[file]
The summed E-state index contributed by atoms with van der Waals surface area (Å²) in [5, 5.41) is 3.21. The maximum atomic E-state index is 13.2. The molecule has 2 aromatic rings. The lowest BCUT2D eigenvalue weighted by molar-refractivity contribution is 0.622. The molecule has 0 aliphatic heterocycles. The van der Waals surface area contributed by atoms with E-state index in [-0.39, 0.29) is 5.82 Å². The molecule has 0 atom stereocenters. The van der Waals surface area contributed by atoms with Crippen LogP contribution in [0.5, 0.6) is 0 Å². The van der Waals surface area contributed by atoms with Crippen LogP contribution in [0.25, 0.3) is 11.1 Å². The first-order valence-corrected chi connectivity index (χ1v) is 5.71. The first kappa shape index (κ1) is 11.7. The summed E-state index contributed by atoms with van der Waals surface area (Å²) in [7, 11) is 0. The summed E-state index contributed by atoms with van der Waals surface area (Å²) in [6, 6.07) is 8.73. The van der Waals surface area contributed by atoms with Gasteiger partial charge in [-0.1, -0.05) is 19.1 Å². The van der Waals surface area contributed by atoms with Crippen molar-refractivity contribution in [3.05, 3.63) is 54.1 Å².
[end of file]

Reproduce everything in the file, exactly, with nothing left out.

The summed E-state index contributed by atoms with van der Waals surface area (Å²) in [5, 5.41) is 3.21. The maximum atomic E-state index is 13.2. The molecule has 2 aromatic rings. The lowest BCUT2D eigenvalue weighted by molar-refractivity contribution is 0.622. The molecule has 0 aliphatic heterocycles. The van der Waals surface area contributed by atoms with E-state index in [-0.39, 0.29) is 5.82 Å². The molecule has 0 atom stereocenters. The van der Waals surface area contributed by atoms with Crippen LogP contribution in [0.5, 0.6) is 0 Å². The van der Waals surface area contributed by atoms with Crippen LogP contribution in [0.25, 0.3) is 11.1 Å². The first-order valence-corrected chi connectivity index (χ1v) is 5.71. The first kappa shape index (κ1) is 11.7. The summed E-state index contributed by atoms with van der Waals surface area (Å²) in [7, 11) is 0. The summed E-state index contributed by atoms with van der Waals surface area (Å²) in [6, 6.07) is 8.73. The van der Waals surface area contributed by atoms with Gasteiger partial charge in [-0.1, -0.05) is 19.1 Å². The van der Waals surface area contributed by atoms with Crippen molar-refractivity contribution in [3.05, 3.63) is 54.1 Å².